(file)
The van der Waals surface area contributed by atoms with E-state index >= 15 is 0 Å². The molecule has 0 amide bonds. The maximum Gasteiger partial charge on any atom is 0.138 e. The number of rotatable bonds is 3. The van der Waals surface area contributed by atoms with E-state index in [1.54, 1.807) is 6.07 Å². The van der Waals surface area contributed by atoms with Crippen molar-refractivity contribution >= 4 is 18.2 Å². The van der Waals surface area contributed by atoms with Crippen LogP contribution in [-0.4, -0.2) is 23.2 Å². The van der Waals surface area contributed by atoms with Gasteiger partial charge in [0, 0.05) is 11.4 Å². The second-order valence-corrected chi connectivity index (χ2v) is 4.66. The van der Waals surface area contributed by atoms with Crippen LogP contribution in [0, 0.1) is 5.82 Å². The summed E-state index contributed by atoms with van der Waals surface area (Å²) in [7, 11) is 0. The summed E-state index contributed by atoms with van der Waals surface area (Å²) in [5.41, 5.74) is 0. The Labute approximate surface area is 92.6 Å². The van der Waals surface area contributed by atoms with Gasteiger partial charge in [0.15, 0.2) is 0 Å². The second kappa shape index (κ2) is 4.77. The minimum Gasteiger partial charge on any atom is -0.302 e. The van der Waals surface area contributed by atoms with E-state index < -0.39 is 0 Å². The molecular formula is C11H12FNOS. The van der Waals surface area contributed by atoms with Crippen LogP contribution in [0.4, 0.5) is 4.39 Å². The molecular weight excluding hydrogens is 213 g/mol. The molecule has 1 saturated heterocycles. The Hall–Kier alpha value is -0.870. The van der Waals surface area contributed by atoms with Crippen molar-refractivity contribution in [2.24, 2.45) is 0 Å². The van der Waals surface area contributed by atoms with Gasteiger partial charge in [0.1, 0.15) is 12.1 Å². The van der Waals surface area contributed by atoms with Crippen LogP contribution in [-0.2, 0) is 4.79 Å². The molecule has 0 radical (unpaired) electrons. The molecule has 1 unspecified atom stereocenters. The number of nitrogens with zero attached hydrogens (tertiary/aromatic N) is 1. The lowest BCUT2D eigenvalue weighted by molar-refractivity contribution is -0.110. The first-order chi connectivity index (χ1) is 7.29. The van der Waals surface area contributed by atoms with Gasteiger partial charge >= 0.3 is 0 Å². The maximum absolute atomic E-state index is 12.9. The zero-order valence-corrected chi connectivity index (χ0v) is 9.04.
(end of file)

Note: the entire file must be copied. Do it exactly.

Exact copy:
The van der Waals surface area contributed by atoms with E-state index >= 15 is 0 Å². The molecule has 0 amide bonds. The maximum Gasteiger partial charge on any atom is 0.138 e. The number of rotatable bonds is 3. The van der Waals surface area contributed by atoms with E-state index in [1.54, 1.807) is 6.07 Å². The van der Waals surface area contributed by atoms with Crippen molar-refractivity contribution >= 4 is 18.2 Å². The van der Waals surface area contributed by atoms with Crippen LogP contribution in [-0.4, -0.2) is 23.2 Å². The van der Waals surface area contributed by atoms with Gasteiger partial charge in [0, 0.05) is 11.4 Å². The second-order valence-corrected chi connectivity index (χ2v) is 4.66. The van der Waals surface area contributed by atoms with Crippen LogP contribution in [0, 0.1) is 5.82 Å². The summed E-state index contributed by atoms with van der Waals surface area (Å²) in [7, 11) is 0. The summed E-state index contributed by atoms with van der Waals surface area (Å²) in [5.41, 5.74) is 0. The Labute approximate surface area is 92.6 Å². The van der Waals surface area contributed by atoms with Gasteiger partial charge in [0.15, 0.2) is 0 Å². The second kappa shape index (κ2) is 4.77. The minimum Gasteiger partial charge on any atom is -0.302 e. The van der Waals surface area contributed by atoms with E-state index < -0.39 is 0 Å². The molecular formula is C11H12FNOS. The van der Waals surface area contributed by atoms with Crippen LogP contribution in [0.4, 0.5) is 4.39 Å². The molecular weight excluding hydrogens is 213 g/mol. The molecule has 1 saturated heterocycles. The Hall–Kier alpha value is -0.870. The van der Waals surface area contributed by atoms with Crippen molar-refractivity contribution in [2.24, 2.45) is 0 Å². The van der Waals surface area contributed by atoms with Gasteiger partial charge in [0.1, 0.15) is 12.1 Å². The van der Waals surface area contributed by atoms with Crippen LogP contribution in [-0.2, 0) is 4.79 Å². The molecule has 0 radical (unpaired) electrons. The molecule has 1 unspecified atom stereocenters. The number of nitrogens with zero attached hydrogens (tertiary/aromatic N) is 1. The lowest BCUT2D eigenvalue weighted by molar-refractivity contribution is -0.110. The first-order chi connectivity index (χ1) is 7.29. The van der Waals surface area contributed by atoms with Gasteiger partial charge >= 0.3 is 0 Å². The maximum absolute atomic E-state index is 12.9. The zero-order valence-corrected chi connectivity index (χ0v) is 9.04.